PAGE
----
Under adverse decoding circumstances, it may be possible for the display decoder to get behind, i.e. the display processor is attempting to display data which has not yet been decoded. This error condition is sometimes known as "tearing". To provide a method for gracefully recovering from this error condition, the logic circuitry for the FIFO buffers 116 includes a counter for each buffer which tracks the number of segments that bitstream decoder 114 is ahead of display processor 118. Under normal operating conditions, the bitstream decoder 114 increments the counter each time it provides a pointer to the corresponding FIFO buffer, and the display processor 118 decrements the counter each time it retrieves a pointer from the corresponding FIFO buffer. When the display processor 118 gets ahead of the bitstream decoder 116, the counter holds a negative value. Under these circumstances, the bitstream decoder 116 increments the counter every time the image data is decoded and the decoder is ready to provide a pointer to the corresponding FIFO buffer. Similarly, the display processor 118 decrements the counter every time it is ready to retrieve a pointer from the corresponding FIFO buffer to access image data for display. Note, however, that the pointer is not actually provided to (or retrieved from) the buffer because it is too late--the display processor 118 has already substituted for the missing image data. In this manner, synchronization is maintained between the bitstream decoder and display processor so that when the bitstream decoder does catch up (by cheating if necessary--the bitstream decoder may be configured to skip decoding steps for image data that won't be displayed), the image data is displayed at the proper display position on monitor 6.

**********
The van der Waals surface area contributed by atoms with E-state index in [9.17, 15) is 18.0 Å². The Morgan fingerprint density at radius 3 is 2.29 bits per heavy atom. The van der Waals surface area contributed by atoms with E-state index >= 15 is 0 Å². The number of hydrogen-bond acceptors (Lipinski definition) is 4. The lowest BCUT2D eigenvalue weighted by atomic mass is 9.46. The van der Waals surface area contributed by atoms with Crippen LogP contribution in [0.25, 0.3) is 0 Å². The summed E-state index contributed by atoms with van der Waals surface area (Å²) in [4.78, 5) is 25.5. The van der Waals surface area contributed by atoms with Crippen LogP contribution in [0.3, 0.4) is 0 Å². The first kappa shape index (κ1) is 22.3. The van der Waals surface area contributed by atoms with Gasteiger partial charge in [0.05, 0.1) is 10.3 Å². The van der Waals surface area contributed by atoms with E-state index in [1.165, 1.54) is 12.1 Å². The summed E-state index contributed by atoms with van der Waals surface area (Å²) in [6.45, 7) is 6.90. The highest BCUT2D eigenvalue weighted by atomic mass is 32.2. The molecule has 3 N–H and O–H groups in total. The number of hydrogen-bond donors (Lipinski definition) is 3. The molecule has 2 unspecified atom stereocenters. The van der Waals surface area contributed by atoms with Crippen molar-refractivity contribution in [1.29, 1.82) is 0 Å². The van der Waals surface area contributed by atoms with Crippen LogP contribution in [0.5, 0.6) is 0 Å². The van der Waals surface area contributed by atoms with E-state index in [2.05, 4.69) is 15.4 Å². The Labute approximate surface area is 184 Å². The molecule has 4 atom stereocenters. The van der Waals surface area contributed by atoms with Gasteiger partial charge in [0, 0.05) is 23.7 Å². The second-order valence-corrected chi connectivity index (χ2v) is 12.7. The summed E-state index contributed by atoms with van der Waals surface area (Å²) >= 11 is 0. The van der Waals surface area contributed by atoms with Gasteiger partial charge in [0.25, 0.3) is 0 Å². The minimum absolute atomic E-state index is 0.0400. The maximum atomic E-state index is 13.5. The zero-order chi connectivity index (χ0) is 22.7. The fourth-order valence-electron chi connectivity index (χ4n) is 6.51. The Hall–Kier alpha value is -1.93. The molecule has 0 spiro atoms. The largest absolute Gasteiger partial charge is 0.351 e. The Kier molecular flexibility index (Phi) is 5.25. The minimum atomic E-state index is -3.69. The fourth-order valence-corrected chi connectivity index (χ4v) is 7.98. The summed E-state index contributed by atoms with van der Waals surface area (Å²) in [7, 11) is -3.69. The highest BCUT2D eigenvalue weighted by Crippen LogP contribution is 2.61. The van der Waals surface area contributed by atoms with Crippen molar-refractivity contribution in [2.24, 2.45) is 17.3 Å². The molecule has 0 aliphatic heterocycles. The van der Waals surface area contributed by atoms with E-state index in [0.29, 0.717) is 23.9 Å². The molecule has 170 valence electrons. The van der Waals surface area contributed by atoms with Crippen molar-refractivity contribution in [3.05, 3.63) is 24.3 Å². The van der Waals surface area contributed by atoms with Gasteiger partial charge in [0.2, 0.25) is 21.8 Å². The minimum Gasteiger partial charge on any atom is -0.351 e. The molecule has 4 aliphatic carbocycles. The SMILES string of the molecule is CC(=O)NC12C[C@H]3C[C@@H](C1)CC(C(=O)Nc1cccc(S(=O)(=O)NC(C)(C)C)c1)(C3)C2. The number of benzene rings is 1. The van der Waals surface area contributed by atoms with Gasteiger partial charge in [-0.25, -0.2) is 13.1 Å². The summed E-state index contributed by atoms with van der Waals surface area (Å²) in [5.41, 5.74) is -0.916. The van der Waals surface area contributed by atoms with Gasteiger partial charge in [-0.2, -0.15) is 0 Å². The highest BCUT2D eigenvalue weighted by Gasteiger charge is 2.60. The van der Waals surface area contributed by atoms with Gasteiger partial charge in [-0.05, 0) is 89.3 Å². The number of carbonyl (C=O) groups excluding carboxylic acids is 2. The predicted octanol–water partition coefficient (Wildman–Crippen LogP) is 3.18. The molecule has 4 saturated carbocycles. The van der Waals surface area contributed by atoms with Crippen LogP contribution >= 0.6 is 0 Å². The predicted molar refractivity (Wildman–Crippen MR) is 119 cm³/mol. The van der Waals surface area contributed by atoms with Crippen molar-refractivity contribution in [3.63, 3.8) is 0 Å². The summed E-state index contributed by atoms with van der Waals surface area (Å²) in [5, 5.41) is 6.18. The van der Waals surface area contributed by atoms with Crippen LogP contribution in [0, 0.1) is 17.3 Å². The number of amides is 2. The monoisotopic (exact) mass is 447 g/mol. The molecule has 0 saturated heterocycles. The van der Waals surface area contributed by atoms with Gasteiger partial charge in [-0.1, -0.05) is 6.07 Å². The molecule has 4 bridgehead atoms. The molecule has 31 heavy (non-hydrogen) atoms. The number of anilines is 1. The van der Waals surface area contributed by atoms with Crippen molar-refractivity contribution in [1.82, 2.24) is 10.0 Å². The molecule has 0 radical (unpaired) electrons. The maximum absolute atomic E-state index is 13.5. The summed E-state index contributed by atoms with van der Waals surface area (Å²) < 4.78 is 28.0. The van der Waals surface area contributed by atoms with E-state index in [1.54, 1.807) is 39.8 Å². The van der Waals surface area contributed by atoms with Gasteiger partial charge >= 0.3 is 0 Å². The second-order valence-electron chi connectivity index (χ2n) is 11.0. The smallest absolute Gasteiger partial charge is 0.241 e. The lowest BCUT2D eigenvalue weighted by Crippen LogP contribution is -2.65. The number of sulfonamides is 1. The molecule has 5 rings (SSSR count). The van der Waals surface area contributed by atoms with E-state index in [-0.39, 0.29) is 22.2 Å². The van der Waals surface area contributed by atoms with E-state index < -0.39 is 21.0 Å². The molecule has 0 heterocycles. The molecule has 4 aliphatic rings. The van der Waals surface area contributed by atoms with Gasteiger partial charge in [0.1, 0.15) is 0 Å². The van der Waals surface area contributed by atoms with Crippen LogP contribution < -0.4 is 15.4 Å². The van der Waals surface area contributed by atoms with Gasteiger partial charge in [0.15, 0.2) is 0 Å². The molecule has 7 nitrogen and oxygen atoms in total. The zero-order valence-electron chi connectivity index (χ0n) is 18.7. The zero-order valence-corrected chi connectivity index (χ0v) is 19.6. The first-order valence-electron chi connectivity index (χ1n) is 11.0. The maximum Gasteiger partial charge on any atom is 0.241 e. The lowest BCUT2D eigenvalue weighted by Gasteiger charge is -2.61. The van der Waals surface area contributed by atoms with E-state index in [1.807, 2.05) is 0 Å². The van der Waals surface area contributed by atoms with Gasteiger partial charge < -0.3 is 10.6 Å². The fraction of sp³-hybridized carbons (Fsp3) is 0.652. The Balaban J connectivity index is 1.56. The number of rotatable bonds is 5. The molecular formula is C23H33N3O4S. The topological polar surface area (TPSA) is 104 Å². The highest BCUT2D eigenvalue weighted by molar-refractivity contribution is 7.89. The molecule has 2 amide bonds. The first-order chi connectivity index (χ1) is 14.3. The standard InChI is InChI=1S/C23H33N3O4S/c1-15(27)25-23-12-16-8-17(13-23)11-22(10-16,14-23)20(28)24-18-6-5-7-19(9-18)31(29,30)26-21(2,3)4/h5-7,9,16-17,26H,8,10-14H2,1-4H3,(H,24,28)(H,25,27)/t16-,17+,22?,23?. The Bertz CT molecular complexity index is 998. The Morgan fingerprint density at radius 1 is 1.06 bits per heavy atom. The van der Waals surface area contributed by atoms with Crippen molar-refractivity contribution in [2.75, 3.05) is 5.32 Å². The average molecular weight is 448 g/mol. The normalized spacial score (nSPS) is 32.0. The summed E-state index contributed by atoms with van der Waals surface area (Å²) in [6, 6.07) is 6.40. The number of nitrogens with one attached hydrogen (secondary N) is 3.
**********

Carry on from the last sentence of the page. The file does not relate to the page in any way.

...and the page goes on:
The end of an image field presents a special case for synchronization. Use of the synchronization counter does not by itself maintain synchronization across a field boundary. If the bitstream decoder encounters the end of an image field while the synchronization counter is negative and before the display processor reaches the end of a display field, it resets the counter and writes an end-of-field token to the FIFO buffer. If the display processor reaches the end of a display field while the counter is negative, it resets the synchronization counter and sets a late flag associated with the FIFO buffer. Then, as before, it decrements the synchronization counter for each pointer it is ready to retrieve. The bitstream decoder does not increment the synchronization counter while the late flag is set, and the bitstream decoder resets the late flag whenever it reaches the end of the image field. In this case, an end-of-field token is not provided to the FIFO buffer for which the late flag was set.